“One New Year’s, I’d just been dumped and Guin had botched a case, and so we got drunk and rented a lot of bad book-to-movie adaptations. Guin had a thing for Sean Bean back then,” Lancelot muttered, rubbing his flushing cheek against the side of Arthur’s head. “Hated that film. Wanted everyone to just bloody die already, but only Anna ended up getting it.”
“You would.” The hands on Lancelot’s back pressed down hard, almost to the point of pain. They let up after a moment, but only to start moving firmly downwards, their intent so obvious that an eighty-year-old virgin monk could’ve guessed.
After a moment, Lancelot bent backwards so he could look Arthur in the eye. He didn’t quite get there before the other man dove in and caught up his mouth, lips and tongue fervent and desperate and irresistible. Arthur groaned, eased off and then came down again at a different angle, kissing open-mouthed and hard. His skin was feverishly warm, and suddenly his hands were running over Lancelot’s body like he wanted to sink right into it, peel Lancelot apart and then wrap himself inside.
Lancelot wasn’t an idiot, and he hadn’t lost track of the conversation. This wasn’t what they should be doing right now—at least, not if they wanted to come up with a practical response to the whole Clayton mess with which they both could live. But the thing was—and it was as clear as a glass prism to him—Arthur really needed this. And that was it.
He put his arms up around Arthur’s neck and kissed back, at first trying to meet the other man halfway, but Arthur just ran roughshod over his attempts, almost trying to swallow Lancelot’s jaw, and finally Lancelot just opened his mouth and gave the other man something to press against. Arthur’s tongue lashed in and out of it, trailing wet streaks from Lancelot’s lips down his throat, and they should’ve been cold, but instead they were scorching hot. They left his skin feeling blistered.
Arthur suddenly tucked his head down and pressed his face into the crook of Lancelot’s neck. He took a deep, harsh breath, and Lancelot began to ask what was the matter, but then Arthur bit down and a groan came out of Lancelot’s mouth instead. Half his shirt was unbuttoned by the time he finished, and the way Arthur’s hands were ripping at his clothes said the other half wasn’t about to last long.
There just wasn’t any keeping up with Arthur. He had Lancelot stripped and shoved up against the wall while Lancelot was still gasping for air, his hand already working mercilessly between Lancelot’s legs. His head was still down pinched between Lancelot’s head and shoulder, and his breath was shaky and his lips were moving on the skin of Lancelot’s neck, saying something, giving up words that were smothered away before Lancelot could hear them. Their meaning almost seemed to come through, so intense that he could feel them pulsing up along his veins, but they were too blurred. His vision was blurring, the clarity of the world narrowed down to the way the shoulder-seams of Arthur’s shirt were digging across his palms; he could feel the breaks in the double line of stitching, the strands stretching as they soaked up the sweat from his clenched hands.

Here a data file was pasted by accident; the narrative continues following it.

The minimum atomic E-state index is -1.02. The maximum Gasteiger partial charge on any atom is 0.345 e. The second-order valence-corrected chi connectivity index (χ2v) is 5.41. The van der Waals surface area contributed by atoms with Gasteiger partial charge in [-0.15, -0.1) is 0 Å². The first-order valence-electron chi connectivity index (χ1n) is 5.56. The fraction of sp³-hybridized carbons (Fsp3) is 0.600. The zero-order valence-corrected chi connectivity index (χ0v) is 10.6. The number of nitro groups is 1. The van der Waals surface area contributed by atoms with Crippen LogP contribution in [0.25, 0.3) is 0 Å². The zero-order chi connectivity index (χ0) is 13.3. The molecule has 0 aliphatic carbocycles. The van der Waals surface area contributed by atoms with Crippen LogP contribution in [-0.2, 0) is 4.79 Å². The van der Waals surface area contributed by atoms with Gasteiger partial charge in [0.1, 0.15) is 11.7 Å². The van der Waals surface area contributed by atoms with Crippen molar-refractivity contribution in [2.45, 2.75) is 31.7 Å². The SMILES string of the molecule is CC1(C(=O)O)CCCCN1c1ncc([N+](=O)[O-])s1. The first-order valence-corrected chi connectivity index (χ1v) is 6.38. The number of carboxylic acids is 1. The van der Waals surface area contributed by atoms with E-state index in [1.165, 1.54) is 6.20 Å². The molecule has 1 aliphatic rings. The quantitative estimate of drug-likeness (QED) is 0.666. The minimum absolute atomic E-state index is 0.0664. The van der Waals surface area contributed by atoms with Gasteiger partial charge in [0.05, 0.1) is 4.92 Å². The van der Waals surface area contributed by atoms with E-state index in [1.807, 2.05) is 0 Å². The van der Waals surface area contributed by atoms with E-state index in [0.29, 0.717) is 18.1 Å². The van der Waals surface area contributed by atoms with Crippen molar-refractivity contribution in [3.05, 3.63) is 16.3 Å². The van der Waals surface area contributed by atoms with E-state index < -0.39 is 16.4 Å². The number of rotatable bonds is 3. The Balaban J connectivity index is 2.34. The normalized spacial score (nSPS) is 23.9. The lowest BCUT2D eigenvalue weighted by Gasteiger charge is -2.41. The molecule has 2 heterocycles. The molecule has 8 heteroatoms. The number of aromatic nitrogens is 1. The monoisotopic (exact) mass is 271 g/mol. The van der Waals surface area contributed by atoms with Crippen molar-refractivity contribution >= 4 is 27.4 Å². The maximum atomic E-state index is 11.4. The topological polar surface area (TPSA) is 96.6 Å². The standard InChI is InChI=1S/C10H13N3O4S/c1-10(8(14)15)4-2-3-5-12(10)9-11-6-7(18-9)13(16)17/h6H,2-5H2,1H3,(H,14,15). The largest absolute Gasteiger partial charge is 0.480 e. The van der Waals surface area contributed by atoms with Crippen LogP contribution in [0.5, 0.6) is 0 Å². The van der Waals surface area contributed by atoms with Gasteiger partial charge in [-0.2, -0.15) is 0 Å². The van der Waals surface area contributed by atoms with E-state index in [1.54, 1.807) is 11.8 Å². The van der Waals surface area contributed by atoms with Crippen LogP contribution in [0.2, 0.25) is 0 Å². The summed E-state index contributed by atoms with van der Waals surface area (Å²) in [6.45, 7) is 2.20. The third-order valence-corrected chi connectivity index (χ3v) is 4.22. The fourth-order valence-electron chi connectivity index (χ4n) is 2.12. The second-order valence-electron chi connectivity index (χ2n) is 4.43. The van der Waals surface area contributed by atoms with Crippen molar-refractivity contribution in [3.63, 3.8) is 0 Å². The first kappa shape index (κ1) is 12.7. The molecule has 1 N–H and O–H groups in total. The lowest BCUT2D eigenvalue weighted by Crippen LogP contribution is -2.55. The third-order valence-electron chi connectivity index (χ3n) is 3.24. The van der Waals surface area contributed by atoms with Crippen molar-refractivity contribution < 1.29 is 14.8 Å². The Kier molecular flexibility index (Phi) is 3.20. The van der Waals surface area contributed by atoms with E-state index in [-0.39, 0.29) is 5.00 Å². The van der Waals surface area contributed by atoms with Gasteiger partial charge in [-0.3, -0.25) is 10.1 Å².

Arthur fucked him like it would save the world, hard and intense and yet drifting somewhere past Lancelot, focus going into the dark looming up behind them. Lancelot cursed at him, gouging his shoulders till either Arthur could bleed or look at him, and then Arthur came back to him. But not for long, and Lancelot couldn’t keep fighting, not with what Arthur was doing to him.
He held out for as long as he could. And then he went under, screaming into Arthur’s ear the whole way.
* * *
“Did that help any?” The hand in Arthur’s hair slowed, then dipped to slide off the back of his neck. Lancelot gave him a little shake. “Because if you want another round of therapy, I’m going to have to suggest we move upstairs. I don’t think my legs will stand for much more than horizontal right now.”
After a moment, Arthur felt his mouth slowly move into a smile against Lancelot’s shoulder. He lifted his head, then pulled his arms out from between them and put his hands down on the floor for support as he got off his knees.
Though when he finally looked at Lancelot, his smile died. Once he’d gotten out of the way, Lancelot had let his arms drop to lie across his knees; his head was tilted back to rest against the wall and he was staring moodily at Arthur. As if they’d just started having a fight.
“Look, don’t—” Lancelot started, sitting up. He flinched, then put his palms on the floor and carefully shifted his weight off his arse. “Arthur, I was fine with doing that, all right? If you needed to do it—I just can’t exactly enjoy fucking when it’s not about me. I’m selfish like that.”